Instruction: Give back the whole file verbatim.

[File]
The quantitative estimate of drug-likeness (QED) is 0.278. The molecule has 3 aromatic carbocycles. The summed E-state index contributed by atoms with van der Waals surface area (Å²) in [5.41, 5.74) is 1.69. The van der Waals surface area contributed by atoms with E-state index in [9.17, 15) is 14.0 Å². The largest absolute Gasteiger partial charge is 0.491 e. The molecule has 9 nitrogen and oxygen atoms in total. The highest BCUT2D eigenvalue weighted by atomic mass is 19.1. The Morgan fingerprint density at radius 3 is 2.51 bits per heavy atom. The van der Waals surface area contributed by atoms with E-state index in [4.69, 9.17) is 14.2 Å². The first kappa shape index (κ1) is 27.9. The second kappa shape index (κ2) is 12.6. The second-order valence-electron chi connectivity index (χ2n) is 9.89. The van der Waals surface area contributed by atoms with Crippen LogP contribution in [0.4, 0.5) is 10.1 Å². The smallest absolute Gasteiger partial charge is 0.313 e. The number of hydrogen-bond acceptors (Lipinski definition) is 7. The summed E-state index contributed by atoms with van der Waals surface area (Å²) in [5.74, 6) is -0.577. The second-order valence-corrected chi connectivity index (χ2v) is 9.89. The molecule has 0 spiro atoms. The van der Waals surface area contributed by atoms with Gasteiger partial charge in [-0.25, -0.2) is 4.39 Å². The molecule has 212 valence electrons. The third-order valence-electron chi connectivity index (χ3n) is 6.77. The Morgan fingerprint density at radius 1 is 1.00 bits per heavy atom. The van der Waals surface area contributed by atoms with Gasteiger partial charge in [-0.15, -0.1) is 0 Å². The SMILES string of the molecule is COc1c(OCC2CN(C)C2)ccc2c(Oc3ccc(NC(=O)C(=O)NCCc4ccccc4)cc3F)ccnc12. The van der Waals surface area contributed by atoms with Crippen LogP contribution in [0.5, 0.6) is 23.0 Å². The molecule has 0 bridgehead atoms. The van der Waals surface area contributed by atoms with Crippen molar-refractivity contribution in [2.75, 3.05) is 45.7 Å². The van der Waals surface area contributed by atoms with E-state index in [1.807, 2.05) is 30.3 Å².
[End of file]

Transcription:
The quantitative estimate of drug-likeness (QED) is 0.278. The molecule has 3 aromatic carbocycles. The summed E-state index contributed by atoms with van der Waals surface area (Å²) in [5.41, 5.74) is 1.69. The van der Waals surface area contributed by atoms with E-state index in [9.17, 15) is 14.0 Å². The largest absolute Gasteiger partial charge is 0.491 e. The molecule has 9 nitrogen and oxygen atoms in total. The highest BCUT2D eigenvalue weighted by atomic mass is 19.1. The Morgan fingerprint density at radius 3 is 2.51 bits per heavy atom. The van der Waals surface area contributed by atoms with E-state index in [4.69, 9.17) is 14.2 Å². The first kappa shape index (κ1) is 27.9. The second kappa shape index (κ2) is 12.6. The second-order valence-electron chi connectivity index (χ2n) is 9.89. The van der Waals surface area contributed by atoms with Crippen LogP contribution in [0.4, 0.5) is 10.1 Å². The smallest absolute Gasteiger partial charge is 0.313 e. The number of hydrogen-bond acceptors (Lipinski definition) is 7. The summed E-state index contributed by atoms with van der Waals surface area (Å²) in [5.74, 6) is -0.577. The second-order valence-corrected chi connectivity index (χ2v) is 9.89. The molecule has 0 spiro atoms. The van der Waals surface area contributed by atoms with Gasteiger partial charge in [-0.25, -0.2) is 4.39 Å². The molecule has 212 valence electrons. The third-order valence-electron chi connectivity index (χ3n) is 6.77. The Morgan fingerprint density at radius 1 is 1.00 bits per heavy atom. The van der Waals surface area contributed by atoms with Gasteiger partial charge in [-0.15, -0.1) is 0 Å². The SMILES string of the molecule is COc1c(OCC2CN(C)C2)ccc2c(Oc3ccc(NC(=O)C(=O)NCCc4ccccc4)cc3F)ccnc12. The van der Waals surface area contributed by atoms with Crippen LogP contribution in [0.5, 0.6) is 23.0 Å². The molecule has 0 bridgehead atoms. The van der Waals surface area contributed by atoms with Crippen molar-refractivity contribution in [2.75, 3.05) is 45.7 Å². The van der Waals surface area contributed by atoms with E-state index in [1.807, 2.05) is 30.3 Å².